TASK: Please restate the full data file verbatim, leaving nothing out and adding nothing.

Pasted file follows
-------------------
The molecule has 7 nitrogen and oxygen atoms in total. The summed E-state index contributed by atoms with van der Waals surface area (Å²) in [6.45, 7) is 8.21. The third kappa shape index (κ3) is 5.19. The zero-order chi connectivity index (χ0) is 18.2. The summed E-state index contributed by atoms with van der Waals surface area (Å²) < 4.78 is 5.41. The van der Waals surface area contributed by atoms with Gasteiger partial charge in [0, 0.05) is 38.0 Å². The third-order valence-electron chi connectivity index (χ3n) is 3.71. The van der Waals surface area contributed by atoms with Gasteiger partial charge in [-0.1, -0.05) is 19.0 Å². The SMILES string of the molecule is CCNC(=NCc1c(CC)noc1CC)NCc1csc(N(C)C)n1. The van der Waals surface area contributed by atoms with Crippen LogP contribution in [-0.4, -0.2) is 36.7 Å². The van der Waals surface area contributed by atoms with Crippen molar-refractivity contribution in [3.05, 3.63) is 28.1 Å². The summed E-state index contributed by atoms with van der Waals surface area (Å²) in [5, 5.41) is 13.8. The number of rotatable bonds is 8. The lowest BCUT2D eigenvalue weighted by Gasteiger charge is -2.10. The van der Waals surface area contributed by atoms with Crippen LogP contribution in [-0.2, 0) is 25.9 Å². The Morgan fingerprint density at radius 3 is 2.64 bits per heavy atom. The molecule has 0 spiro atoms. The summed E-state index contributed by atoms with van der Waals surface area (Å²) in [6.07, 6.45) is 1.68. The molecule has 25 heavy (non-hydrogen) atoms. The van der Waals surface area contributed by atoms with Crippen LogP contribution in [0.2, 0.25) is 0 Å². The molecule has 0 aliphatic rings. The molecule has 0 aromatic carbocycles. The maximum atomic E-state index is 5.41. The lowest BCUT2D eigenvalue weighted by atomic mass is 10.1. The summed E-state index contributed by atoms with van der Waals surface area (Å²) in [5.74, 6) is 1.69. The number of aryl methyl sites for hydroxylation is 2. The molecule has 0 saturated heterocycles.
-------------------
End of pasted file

The molecule has 7 nitrogen and oxygen atoms in total. The summed E-state index contributed by atoms with van der Waals surface area (Å²) in [6.45, 7) is 8.21. The third kappa shape index (κ3) is 5.19. The zero-order chi connectivity index (χ0) is 18.2. The summed E-state index contributed by atoms with van der Waals surface area (Å²) < 4.78 is 5.41. The van der Waals surface area contributed by atoms with Gasteiger partial charge in [0, 0.05) is 38.0 Å². The third-order valence-electron chi connectivity index (χ3n) is 3.71. The van der Waals surface area contributed by atoms with Gasteiger partial charge in [-0.1, -0.05) is 19.0 Å². The SMILES string of the molecule is CCNC(=NCc1c(CC)noc1CC)NCc1csc(N(C)C)n1. The van der Waals surface area contributed by atoms with Crippen LogP contribution in [-0.4, -0.2) is 36.7 Å². The van der Waals surface area contributed by atoms with Crippen molar-refractivity contribution in [3.05, 3.63) is 28.1 Å². The summed E-state index contributed by atoms with van der Waals surface area (Å²) in [5, 5.41) is 13.8. The number of rotatable bonds is 8. The lowest BCUT2D eigenvalue weighted by Gasteiger charge is -2.10. The van der Waals surface area contributed by atoms with Crippen LogP contribution in [-0.2, 0) is 25.9 Å². The Morgan fingerprint density at radius 3 is 2.64 bits per heavy atom. The molecule has 0 spiro atoms. The summed E-state index contributed by atoms with van der Waals surface area (Å²) in [6.07, 6.45) is 1.68. The molecule has 25 heavy (non-hydrogen) atoms. The van der Waals surface area contributed by atoms with Crippen LogP contribution in [0.2, 0.25) is 0 Å². The molecule has 0 aliphatic rings. The molecule has 0 aromatic carbocycles. The maximum atomic E-state index is 5.41. The lowest BCUT2D eigenvalue weighted by atomic mass is 10.1. The summed E-state index contributed by atoms with van der Waals surface area (Å²) in [5.74, 6) is 1.69. The number of aryl methyl sites for hydroxylation is 2. The molecule has 0 saturated heterocycles.